Grover Beach videographer Steven Gibby was sleeping in a hut in a Chilean coastal village when the shaking from an 8.8 temblor started early Saturday morning, said his wife, Pamala Gibby.
He grabbed only his pants and camera. With a travel companion on his nature-filming excursion, Steven Gibby headed for the hills in a truck they had nearby.
Minutes later, a massive wall of water about 40 feet high crashed through the town where he had been staying south of Santiago, Pamala Gibby said.
After making it to Santiago, a Chilean man gave Steven Gibby sandals.
“He phoned me from a satellite phone and left a message, saying he survived the quake, but if anything were to happen, that he loved me,” Pamala Gibby said.
In the hours since, the Gibbys have talked and communicated by text message through the satellite phone.
On Monday, Steven Gibby was on his way to Buenos Aires, Argentina, and he plans to board a flight for the United States to conclude a harrowing experience, his wife said.
“He told me he filmed the sunrise and the devastation the morning of the quake, and that he went looking for survivors,” Pamala Gibby said. “I think it was a great blessing he was able to survive, and I wonder that if he was in a hotel room if he would have made it.”
Steven Gibby isn’t the only person with local ties who may have narrowly escaped death. At least 723 people died in the quake and the tsunami it caused.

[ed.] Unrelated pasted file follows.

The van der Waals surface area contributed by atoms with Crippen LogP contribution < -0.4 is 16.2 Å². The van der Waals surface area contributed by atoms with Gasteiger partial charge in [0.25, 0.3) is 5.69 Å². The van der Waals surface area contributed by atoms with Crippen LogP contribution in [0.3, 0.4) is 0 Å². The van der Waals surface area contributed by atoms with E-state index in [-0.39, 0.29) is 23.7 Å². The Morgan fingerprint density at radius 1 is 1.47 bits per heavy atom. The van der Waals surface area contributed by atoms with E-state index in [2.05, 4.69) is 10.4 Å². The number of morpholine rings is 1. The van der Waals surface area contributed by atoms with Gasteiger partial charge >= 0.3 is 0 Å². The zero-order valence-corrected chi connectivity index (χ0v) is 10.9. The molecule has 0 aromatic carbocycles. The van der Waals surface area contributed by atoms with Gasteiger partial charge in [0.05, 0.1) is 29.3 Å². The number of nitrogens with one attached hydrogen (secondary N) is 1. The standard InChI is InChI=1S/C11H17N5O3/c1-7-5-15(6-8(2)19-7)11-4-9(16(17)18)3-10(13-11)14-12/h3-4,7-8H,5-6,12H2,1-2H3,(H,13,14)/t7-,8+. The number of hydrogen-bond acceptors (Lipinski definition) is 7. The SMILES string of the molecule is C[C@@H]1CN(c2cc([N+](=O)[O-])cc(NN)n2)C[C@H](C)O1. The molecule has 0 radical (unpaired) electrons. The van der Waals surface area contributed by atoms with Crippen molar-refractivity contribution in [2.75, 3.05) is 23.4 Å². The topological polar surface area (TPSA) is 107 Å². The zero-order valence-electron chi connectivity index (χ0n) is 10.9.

Morro Bay resident and Chilean native, Maria Paz, said Monday that her parents’ home in the town of Talca collapsed.
“My parents felt the earthquake for about a half-minute before they were able to get out of the house,” Paz said. “Their home collapsed and now they’re staying with my sister who lives in the hills. Her house is OK.”
Paz said a cousin and her 2-year-old child who live on the coast in Chile were able to flee from a tsunami that destroyed the town.
Her family members all are OK, she has learned, but her mind isn’t at ease.
“I have seen places I know on TV, and a school I even went to,” Paz said. “I’m still thinking of my people and my country.”
Cal Poly Spanish professor Kevin Fagan said that his wife, Maria Ines, is from the Chilean town of Quirihue and has been unable to reach friends and relatives there; she saw the town devastated on television.
“We fear the worst,” Fagan said Monday, his voice strained with emotion.
Fagan said the Chilean town where he and his wife honeymooned, Constitución, also was destroyed by the quake and tsunamis.“Some people were camping on an island offshore,” Fagan said. “All gone.”